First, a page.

Daniel Gould, a sports psychologist and University of North Carolina at Greensboro professor who works with Olympic athletes, says the growth of elite club teams reflects the broader phenomenon of what he calls the "professionalization of youth sports." He says it's an atmosphere in which youngsters begin to specialize in one sport long before they have had a chance to try others, and the parents of 14-year-olds hire private trainers to help their children get into top playing condition.

An urge to specialize is certainly what's driving the players in the Reston Football Club, according to Todd Hitt, the former All-American soccer player at the University of Virginia who founded the group. "These kids want to excel at one sport," he says, "and they want to focus earlier and earlier so they can be competitive." While Hitt is quick to say that plenty of top-quality high school soccer programs with excellent coaches exist, he believes the best club teams can offer players more exposure to college coaches. "They go where the best players are, and that is elite players playing in elite tournaments," he says.

Such exposure comes at a price: Parents of players on Hitt's club team spend, on average, between $2,000 and $3,000 a year on fees and travel costs. But for many students, it's money well-spent. By October, players from the Reston Football Club had already been recruited to play at Duke University, the University of Virginia, and Georgetown University, whose soccer programs are among the best in the nation.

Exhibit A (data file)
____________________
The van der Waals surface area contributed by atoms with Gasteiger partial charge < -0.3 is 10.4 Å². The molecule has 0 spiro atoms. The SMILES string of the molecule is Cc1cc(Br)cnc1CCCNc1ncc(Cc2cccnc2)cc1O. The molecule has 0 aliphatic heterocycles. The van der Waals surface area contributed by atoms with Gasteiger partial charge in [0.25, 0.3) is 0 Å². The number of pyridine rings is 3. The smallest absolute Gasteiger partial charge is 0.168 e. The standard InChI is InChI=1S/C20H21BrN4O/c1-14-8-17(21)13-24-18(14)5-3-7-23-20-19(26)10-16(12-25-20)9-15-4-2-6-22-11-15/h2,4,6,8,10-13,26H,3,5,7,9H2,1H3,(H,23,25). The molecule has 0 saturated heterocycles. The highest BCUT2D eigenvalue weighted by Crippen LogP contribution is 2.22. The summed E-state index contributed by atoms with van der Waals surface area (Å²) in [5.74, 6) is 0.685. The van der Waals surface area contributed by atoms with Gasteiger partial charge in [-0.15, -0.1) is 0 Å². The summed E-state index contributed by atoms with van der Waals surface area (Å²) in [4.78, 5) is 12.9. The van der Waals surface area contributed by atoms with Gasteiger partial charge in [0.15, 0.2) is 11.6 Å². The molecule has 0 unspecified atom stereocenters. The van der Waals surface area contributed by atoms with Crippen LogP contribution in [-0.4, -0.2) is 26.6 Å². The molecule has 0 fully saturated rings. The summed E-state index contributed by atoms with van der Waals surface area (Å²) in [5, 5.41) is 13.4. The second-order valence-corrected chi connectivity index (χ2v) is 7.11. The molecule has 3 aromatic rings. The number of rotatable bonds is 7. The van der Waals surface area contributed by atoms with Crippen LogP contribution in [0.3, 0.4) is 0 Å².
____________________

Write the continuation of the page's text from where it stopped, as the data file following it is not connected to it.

While a college athletic scholarship is a worthy goal, UNC- Greensboro's Gould points out that only a tiny fraction of teenage athletes will earn them. He warns that kids pushed too hard and too quickly in one sport are candidates for burnout and injuries. In Gould's opinion, school offers a better environment for students to come of age as athletes. "You have trained educators running things who understand the child's total development, and even though winning is important, it's still school," he says. "On the club teams, your English teacher isn't coaching you."

And other observers question whether club teams are the surest route to college play. Richard Broad, a former head soccer coach at George Mason University in Fairfax, Virginia, and now the head coach at nearby W.T. Woodson High School, says that when he was coaching in college, he was reluctant to recruit a player who did not play for a high school. "That experience is more similar to the college experience," he says. "I was looking for student athletes who represent an academic institution." Besides, he adds, he found the best player he ever recruited for George Mason at a pickup game in an elementary school gym in Toronto.

—John Gehring

Vol. 15, Issue 4, Pages 13-14